Therefore, since we are surrounded by so great a cloud of witnesses, let us also lay aside every weight and the sin that clings so closely, and let us run with perseverance the race that is set before us, looking to Jesus the pioneer and perfecter of our faith, who for the sake of the joy that was set before him endured the cross, disregarding its shame, and has taken his seat at the right hand of the throne of God.
Consider him who endured such hostility against himself from sinners, so that you may not grow weary or lose heart. Heb. 12:1-3.
The Lectionary offers us this reading for Holy Week, and I thought we might reflect on it for a bit. While we often think of it in the context of All Saints Day, it strikes me as terribly appropriate as a Holy Week reflection. Certainly, our Lenten task consists of laying aside those burdens and separations that “cling so closely” to us. We know that these weights, these sins, entangle us and swarm around us. Lent offers us a chance to loosen those bonds.
The Epistle to the Hebrews reminds us that we are surrounded by a “great cloud of witnesses”. It’s a remarkable and deeply poetic choice of words. Often, we think of these witnesses as the great saints of the Church. I’m inclined to think, however, also of those who were present during those remarkable days of Jesus’ earthly ministry. Jesus touched a remarkably diverse group of people. From the wedding guests at Cana to the blind man at the pool of Siloam to Lazarus of Bethany to the Roman centurion who cried out “Surely, this man was the son of God!”: they all bore witness to the redemptive power of the Lord.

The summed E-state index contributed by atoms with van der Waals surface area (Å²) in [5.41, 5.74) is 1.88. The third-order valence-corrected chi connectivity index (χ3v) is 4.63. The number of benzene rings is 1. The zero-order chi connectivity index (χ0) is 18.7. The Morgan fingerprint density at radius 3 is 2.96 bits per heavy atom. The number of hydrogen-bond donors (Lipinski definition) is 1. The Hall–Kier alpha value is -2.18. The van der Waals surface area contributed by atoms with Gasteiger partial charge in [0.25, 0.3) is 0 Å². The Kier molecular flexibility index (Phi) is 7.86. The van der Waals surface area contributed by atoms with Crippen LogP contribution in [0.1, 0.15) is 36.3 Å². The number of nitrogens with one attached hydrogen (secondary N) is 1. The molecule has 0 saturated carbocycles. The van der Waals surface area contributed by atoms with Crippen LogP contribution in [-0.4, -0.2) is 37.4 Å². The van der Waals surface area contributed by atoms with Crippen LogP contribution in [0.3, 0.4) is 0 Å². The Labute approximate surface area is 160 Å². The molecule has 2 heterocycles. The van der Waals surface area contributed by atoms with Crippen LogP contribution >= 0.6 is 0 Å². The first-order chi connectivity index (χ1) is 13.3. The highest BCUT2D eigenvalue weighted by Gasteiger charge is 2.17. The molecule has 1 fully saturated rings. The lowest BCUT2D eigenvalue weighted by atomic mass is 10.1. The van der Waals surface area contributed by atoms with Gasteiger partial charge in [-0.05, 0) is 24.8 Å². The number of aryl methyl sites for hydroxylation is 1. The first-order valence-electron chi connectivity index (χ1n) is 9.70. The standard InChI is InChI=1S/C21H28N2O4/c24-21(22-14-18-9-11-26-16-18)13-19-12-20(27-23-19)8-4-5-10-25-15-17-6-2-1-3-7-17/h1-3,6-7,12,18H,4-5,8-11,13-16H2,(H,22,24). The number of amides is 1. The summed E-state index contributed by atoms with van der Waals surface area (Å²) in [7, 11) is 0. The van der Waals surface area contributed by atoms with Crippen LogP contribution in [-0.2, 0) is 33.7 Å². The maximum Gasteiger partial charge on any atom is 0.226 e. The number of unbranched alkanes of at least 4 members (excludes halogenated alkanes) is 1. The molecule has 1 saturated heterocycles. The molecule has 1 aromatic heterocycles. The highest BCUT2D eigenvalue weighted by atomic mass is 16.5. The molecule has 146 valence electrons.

And yet, this “pioneer and perfecter of our faith” , this Beloved Son of God, would cry out in agony from the Cross. He would wonder, quoting the Psalms, why the Father had deserted Him. He would wonder how He could feel so desperately alone. Somehow, His mother and a few of his friends bore witness to this horror. They offered to God that precious gift, the ministry of presence. I’m wondering whether we can bear to watch, whether we will join into that cloud of witnesses during this Holy Week. I’m wondering whether we can endure the Cross.
God watch over thee and me,
James R. Dennis, O.P.
I have always considered that within that ‘great cloud of witnesses’ is included those gone before who planted the seeds that grew into my faith. Many I knew, but some I have never met. I was privileged to make a pilgrimage to the Holy Land fifteen or so years ago. One of the most haunting memories of that time is our visit to the Church of the Holy Sepulchre – the church , it is believed, which was built on the site where Jesus was crucified. A bust of Mary is on display there. and the look in her eyes tells a tale of horrors beyond understanding. The creator of that bust, an unknown person from another time and place, also gave me the gift of a better understanding of how agonizing a time it must have been for Christ and his mother. And of what a gift his life was for our sake. Blessings to you, my friend and brother in Christ, and thanks for your continued planting of seeds for my growth in faith as well.